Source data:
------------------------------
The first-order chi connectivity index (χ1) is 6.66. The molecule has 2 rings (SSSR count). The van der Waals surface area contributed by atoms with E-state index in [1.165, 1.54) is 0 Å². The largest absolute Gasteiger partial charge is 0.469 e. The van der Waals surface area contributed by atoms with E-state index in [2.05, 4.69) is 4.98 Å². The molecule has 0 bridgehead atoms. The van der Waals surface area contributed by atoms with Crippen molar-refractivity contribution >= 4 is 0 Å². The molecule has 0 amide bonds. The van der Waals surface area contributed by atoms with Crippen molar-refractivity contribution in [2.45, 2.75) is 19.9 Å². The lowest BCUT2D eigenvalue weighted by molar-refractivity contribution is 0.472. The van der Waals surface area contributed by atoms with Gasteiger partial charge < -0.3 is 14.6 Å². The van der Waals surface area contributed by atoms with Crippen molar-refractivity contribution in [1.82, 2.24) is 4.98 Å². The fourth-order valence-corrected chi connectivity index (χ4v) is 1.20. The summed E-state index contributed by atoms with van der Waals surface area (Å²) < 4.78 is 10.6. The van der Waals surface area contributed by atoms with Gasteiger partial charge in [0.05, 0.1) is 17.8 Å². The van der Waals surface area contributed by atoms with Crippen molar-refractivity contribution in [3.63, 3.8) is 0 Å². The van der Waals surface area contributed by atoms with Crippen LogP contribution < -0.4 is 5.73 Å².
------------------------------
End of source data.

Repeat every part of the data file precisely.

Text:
The first-order chi connectivity index (χ1) is 6.66. The molecule has 2 rings (SSSR count). The van der Waals surface area contributed by atoms with E-state index in [1.165, 1.54) is 0 Å². The largest absolute Gasteiger partial charge is 0.469 e. The van der Waals surface area contributed by atoms with E-state index in [2.05, 4.69) is 4.98 Å². The molecule has 0 bridgehead atoms. The van der Waals surface area contributed by atoms with Crippen molar-refractivity contribution >= 4 is 0 Å². The molecule has 0 amide bonds. The van der Waals surface area contributed by atoms with Crippen molar-refractivity contribution in [2.45, 2.75) is 19.9 Å². The lowest BCUT2D eigenvalue weighted by molar-refractivity contribution is 0.472. The van der Waals surface area contributed by atoms with Gasteiger partial charge < -0.3 is 14.6 Å². The van der Waals surface area contributed by atoms with Crippen molar-refractivity contribution in [1.82, 2.24) is 4.98 Å². The fourth-order valence-corrected chi connectivity index (χ4v) is 1.20. The summed E-state index contributed by atoms with van der Waals surface area (Å²) < 4.78 is 10.6. The van der Waals surface area contributed by atoms with Gasteiger partial charge in [0.05, 0.1) is 17.8 Å². The van der Waals surface area contributed by atoms with Crippen molar-refractivity contribution in [3.63, 3.8) is 0 Å². The van der Waals surface area contributed by atoms with Crippen LogP contribution < -0.4 is 5.73 Å².